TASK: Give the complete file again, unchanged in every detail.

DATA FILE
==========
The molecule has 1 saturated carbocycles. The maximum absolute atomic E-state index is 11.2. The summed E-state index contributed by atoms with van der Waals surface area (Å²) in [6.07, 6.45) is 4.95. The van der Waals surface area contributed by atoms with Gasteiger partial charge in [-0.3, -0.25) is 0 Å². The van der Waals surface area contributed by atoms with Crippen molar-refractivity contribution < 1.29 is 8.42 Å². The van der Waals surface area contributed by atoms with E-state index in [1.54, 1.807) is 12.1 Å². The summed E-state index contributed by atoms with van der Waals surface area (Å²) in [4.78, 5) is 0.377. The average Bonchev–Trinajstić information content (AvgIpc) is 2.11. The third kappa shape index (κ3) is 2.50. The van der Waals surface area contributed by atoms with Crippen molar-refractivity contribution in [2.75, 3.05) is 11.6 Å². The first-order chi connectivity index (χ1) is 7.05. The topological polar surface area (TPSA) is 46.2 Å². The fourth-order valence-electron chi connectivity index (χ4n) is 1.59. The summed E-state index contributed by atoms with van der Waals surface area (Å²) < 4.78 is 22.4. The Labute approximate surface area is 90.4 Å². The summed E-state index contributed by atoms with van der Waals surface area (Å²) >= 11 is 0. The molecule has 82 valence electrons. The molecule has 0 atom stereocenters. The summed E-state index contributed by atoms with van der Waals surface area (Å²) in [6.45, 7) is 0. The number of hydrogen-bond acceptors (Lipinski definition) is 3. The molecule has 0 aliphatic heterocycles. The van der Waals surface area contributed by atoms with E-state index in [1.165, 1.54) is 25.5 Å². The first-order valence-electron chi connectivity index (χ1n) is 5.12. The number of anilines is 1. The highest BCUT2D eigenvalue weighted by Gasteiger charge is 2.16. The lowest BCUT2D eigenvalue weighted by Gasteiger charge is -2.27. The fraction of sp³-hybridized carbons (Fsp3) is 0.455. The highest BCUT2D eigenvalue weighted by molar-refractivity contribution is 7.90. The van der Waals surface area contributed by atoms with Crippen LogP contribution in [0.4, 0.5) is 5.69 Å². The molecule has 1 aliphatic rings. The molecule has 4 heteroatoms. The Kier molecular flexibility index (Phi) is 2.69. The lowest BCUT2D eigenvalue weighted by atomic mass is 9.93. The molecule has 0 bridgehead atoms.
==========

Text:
The molecule has 1 saturated carbocycles. The maximum absolute atomic E-state index is 11.2. The summed E-state index contributed by atoms with van der Waals surface area (Å²) in [6.07, 6.45) is 4.95. The van der Waals surface area contributed by atoms with Gasteiger partial charge in [-0.3, -0.25) is 0 Å². The van der Waals surface area contributed by atoms with Crippen molar-refractivity contribution < 1.29 is 8.42 Å². The van der Waals surface area contributed by atoms with E-state index in [1.54, 1.807) is 12.1 Å². The summed E-state index contributed by atoms with van der Waals surface area (Å²) in [4.78, 5) is 0.377. The average Bonchev–Trinajstić information content (AvgIpc) is 2.11. The third kappa shape index (κ3) is 2.50. The van der Waals surface area contributed by atoms with Crippen molar-refractivity contribution in [2.75, 3.05) is 11.6 Å². The first-order chi connectivity index (χ1) is 7.05. The topological polar surface area (TPSA) is 46.2 Å². The fourth-order valence-electron chi connectivity index (χ4n) is 1.59. The summed E-state index contributed by atoms with van der Waals surface area (Å²) < 4.78 is 22.4. The Labute approximate surface area is 90.4 Å². The summed E-state index contributed by atoms with van der Waals surface area (Å²) >= 11 is 0. The molecule has 82 valence electrons. The molecule has 0 atom stereocenters. The summed E-state index contributed by atoms with van der Waals surface area (Å²) in [6.45, 7) is 0. The number of hydrogen-bond acceptors (Lipinski definition) is 3. The molecule has 0 aliphatic heterocycles. The van der Waals surface area contributed by atoms with E-state index in [1.165, 1.54) is 25.5 Å². The first-order valence-electron chi connectivity index (χ1n) is 5.12. The number of anilines is 1. The highest BCUT2D eigenvalue weighted by Gasteiger charge is 2.16. The lowest BCUT2D eigenvalue weighted by Gasteiger charge is -2.27. The fraction of sp³-hybridized carbons (Fsp3) is 0.455. The highest BCUT2D eigenvalue weighted by molar-refractivity contribution is 7.90. The van der Waals surface area contributed by atoms with Crippen LogP contribution in [0.4, 0.5) is 5.69 Å². The molecule has 1 aliphatic rings. The molecule has 4 heteroatoms. The Kier molecular flexibility index (Phi) is 2.69. The lowest BCUT2D eigenvalue weighted by atomic mass is 9.93. The molecule has 0 bridgehead atoms.